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Party Day - Interview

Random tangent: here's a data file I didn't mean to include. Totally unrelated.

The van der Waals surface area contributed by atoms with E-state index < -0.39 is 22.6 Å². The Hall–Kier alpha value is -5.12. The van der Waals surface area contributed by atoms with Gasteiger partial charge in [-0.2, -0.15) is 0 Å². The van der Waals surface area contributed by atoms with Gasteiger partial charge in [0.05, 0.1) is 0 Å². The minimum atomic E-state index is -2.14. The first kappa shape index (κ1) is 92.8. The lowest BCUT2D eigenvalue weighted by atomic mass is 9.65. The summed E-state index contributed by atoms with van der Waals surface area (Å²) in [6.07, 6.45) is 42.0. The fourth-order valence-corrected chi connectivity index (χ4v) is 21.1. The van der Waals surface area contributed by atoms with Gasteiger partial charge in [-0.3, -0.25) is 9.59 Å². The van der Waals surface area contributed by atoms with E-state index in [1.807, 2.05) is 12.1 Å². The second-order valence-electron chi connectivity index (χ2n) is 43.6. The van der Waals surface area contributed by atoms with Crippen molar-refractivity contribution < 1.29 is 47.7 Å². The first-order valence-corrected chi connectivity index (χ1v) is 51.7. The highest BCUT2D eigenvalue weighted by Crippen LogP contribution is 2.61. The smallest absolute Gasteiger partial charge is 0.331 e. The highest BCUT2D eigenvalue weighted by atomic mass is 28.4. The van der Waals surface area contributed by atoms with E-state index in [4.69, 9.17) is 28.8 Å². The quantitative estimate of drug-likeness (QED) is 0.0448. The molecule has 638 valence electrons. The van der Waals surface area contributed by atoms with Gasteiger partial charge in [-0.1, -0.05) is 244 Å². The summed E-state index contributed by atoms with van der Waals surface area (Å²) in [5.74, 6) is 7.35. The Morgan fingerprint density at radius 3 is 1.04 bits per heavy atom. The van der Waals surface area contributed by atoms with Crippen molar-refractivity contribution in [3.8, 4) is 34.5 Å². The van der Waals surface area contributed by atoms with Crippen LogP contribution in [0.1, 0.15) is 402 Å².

by Dave Goodwin

published: 12 / 4 / 2022

Party Day - Interview